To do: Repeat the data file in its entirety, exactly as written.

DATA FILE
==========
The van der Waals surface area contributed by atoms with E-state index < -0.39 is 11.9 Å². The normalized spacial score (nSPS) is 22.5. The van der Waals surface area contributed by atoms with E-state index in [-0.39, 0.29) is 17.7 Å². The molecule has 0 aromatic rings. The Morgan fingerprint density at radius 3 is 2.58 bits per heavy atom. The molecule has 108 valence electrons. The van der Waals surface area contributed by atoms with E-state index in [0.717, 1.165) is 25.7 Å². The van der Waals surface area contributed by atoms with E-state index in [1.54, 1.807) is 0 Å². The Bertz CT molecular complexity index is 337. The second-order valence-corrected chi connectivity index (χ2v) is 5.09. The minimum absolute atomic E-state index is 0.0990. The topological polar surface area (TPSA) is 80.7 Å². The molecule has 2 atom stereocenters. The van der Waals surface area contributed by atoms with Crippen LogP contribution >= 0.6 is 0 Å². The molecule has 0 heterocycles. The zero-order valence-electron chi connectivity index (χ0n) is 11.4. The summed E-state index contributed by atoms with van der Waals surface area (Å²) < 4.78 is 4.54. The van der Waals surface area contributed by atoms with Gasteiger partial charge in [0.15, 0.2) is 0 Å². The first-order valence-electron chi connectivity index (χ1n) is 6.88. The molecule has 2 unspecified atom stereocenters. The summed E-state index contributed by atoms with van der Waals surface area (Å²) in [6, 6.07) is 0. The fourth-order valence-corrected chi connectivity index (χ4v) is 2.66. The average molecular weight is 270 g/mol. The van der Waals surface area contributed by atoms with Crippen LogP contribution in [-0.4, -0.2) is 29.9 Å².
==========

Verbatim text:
The van der Waals surface area contributed by atoms with E-state index < -0.39 is 11.9 Å². The normalized spacial score (nSPS) is 22.5. The van der Waals surface area contributed by atoms with E-state index in [-0.39, 0.29) is 17.7 Å². The molecule has 0 aromatic rings. The Morgan fingerprint density at radius 3 is 2.58 bits per heavy atom. The molecule has 108 valence electrons. The van der Waals surface area contributed by atoms with E-state index in [0.717, 1.165) is 25.7 Å². The van der Waals surface area contributed by atoms with E-state index in [1.54, 1.807) is 0 Å². The Bertz CT molecular complexity index is 337. The second-order valence-corrected chi connectivity index (χ2v) is 5.09. The minimum absolute atomic E-state index is 0.0990. The topological polar surface area (TPSA) is 80.7 Å². The molecule has 2 atom stereocenters. The van der Waals surface area contributed by atoms with Crippen LogP contribution >= 0.6 is 0 Å². The molecule has 0 heterocycles. The zero-order valence-electron chi connectivity index (χ0n) is 11.4. The summed E-state index contributed by atoms with van der Waals surface area (Å²) < 4.78 is 4.54. The van der Waals surface area contributed by atoms with Gasteiger partial charge in [0.15, 0.2) is 0 Å². The first-order valence-electron chi connectivity index (χ1n) is 6.88. The molecule has 2 unspecified atom stereocenters. The summed E-state index contributed by atoms with van der Waals surface area (Å²) in [6, 6.07) is 0. The fourth-order valence-corrected chi connectivity index (χ4v) is 2.66. The average molecular weight is 270 g/mol. The van der Waals surface area contributed by atoms with Crippen LogP contribution in [-0.4, -0.2) is 29.9 Å².